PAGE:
That Which Is Not Said By Chitra Gopalakrishnan 977 words, fiction, original and unpublished Akhila, a midwife, in her small village of Pugalur in Tamil Nadu, knows of the promiscuity of making, animated, animalistic, noisy, agonizing and even violent sometimes as it is, just as she knows of the assaults of unmaking, of its unspeakable
An Instance Of Karma It was a hot August night. Jill was working hard at the local convenience store, and her husband, Jarvis, was working hard also—busily digging her grave in the back yard. He just knew she had been cheating on him. Not that he had any proof. It was the way she smiled
“African Insomnia” by Mark Blickley I’m tired and I hate the daylight. This strange sun reflecting off the white djellabas irritates me. It lights up a city of men tugging at their genitals, smiling toothless smiles. It shows dogs and children, bones pressing against skin, begging for relief. The sun releases the warm smell of
“Do you wanna go?”, Yevgeny enthusiastically asked. He didn’t have to specify where and she didn’t need to ask. He had asked her many times before. “Not now”, Yael responded in one of her various ways that wasn’t quite a yes, yet preserved hope by never being a definitive no. This wasn’t a technique of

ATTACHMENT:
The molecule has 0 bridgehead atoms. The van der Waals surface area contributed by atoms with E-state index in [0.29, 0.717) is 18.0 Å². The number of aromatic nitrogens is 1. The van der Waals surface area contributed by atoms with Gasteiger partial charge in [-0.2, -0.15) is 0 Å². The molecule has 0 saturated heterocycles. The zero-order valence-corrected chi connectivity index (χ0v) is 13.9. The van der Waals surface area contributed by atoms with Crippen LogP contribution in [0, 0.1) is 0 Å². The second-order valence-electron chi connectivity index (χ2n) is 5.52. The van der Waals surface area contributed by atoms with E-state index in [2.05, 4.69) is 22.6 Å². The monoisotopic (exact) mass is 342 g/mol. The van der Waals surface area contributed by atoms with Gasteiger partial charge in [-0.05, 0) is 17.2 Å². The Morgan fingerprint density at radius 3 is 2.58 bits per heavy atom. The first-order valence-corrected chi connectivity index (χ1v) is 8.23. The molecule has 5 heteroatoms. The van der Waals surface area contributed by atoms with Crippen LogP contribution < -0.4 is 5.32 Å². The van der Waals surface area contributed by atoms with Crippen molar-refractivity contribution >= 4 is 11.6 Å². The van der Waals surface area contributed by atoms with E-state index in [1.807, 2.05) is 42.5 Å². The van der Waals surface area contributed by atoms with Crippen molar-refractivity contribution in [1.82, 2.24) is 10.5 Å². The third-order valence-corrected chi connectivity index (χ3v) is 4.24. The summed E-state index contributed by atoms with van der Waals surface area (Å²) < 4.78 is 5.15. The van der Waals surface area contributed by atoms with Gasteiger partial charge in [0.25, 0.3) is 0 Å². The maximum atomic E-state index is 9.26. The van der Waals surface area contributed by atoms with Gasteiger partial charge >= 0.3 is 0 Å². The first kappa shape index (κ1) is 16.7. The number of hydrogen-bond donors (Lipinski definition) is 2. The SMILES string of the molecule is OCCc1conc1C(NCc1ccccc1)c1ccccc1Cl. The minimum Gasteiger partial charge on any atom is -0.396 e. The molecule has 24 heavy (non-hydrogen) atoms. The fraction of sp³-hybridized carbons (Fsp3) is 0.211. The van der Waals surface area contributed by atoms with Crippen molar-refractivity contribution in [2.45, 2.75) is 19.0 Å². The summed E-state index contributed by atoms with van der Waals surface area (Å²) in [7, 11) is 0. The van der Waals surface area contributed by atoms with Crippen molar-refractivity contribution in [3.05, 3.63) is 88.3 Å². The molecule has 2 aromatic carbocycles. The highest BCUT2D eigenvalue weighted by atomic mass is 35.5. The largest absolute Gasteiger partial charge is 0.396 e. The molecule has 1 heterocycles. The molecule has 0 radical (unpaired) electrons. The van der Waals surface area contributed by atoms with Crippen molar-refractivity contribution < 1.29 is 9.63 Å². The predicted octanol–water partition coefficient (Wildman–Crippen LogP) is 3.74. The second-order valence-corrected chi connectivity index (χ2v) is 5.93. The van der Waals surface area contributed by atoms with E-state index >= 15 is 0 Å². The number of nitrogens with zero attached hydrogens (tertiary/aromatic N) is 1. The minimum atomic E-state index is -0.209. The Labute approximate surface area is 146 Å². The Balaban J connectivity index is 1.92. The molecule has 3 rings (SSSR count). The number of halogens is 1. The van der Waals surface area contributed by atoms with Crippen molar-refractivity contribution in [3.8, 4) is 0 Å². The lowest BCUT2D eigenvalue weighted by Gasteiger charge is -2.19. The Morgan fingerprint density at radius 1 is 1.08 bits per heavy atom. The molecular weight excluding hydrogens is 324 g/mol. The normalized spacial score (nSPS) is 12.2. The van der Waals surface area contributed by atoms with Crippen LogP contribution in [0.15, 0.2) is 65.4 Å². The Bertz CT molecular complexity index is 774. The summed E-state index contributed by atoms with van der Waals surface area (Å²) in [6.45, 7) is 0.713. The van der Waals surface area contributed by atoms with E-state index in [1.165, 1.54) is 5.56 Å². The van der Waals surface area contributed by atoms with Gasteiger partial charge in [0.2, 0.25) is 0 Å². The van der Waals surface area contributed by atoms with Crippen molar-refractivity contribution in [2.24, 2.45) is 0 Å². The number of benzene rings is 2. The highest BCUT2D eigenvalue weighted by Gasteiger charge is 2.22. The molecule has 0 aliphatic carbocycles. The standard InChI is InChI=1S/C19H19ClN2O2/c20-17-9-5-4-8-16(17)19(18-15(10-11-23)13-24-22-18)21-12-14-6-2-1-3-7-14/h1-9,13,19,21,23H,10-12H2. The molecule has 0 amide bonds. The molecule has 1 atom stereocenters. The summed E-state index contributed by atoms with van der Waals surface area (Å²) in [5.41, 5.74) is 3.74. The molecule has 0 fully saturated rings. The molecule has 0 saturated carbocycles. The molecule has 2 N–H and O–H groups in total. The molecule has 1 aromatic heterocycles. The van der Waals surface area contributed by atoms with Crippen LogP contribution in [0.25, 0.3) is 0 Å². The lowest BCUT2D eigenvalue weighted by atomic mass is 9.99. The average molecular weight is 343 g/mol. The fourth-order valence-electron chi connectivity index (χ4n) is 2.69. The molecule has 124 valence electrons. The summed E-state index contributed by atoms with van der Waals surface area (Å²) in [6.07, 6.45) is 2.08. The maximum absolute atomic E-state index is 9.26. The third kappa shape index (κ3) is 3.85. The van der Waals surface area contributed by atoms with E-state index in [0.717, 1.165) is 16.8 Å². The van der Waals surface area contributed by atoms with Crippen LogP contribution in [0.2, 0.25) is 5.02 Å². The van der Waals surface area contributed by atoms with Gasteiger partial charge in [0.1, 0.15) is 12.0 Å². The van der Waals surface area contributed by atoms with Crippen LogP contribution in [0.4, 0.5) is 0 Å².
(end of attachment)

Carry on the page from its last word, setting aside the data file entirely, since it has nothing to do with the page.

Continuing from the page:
Moonlight With Tom Thomson Tom Thomson winked as Marla tucked a daisy into the open paint-box on his lap. She did a double-take and stepped back. There was a discordant crash behind them, and Marla flinched and looked over her shoulder. Her family was banging on the rainbow-painted piano in the middle of the patio
A bitter, stupid wind blows over the ridge and down through the pines surrounding our cabin. It is purposeless. The snow has already been scoured from the frozen soil, and the temperature is dramatically below freezing so we’re not going outside, anyway. This wind doesn’t even whistle through the boughs; it just creates a
Now that I’m white-haired I don’t hate my mother for naming me for the time of year I was born. She was of that generation who thought it cool to name a kid after a season. I know five Summers, three Autumns, and two Springs, although the latter get wisecracks about being loose. Winter,
Eliza Jane pressed the down button for the elevator and waited patiently as the cables began drawing the small cab up the shaft to the second floor of the old house. As the doors opened, she stepped inside and pressed the button marked “B” (she’d always called the underground floor the “cellar,” but no matter).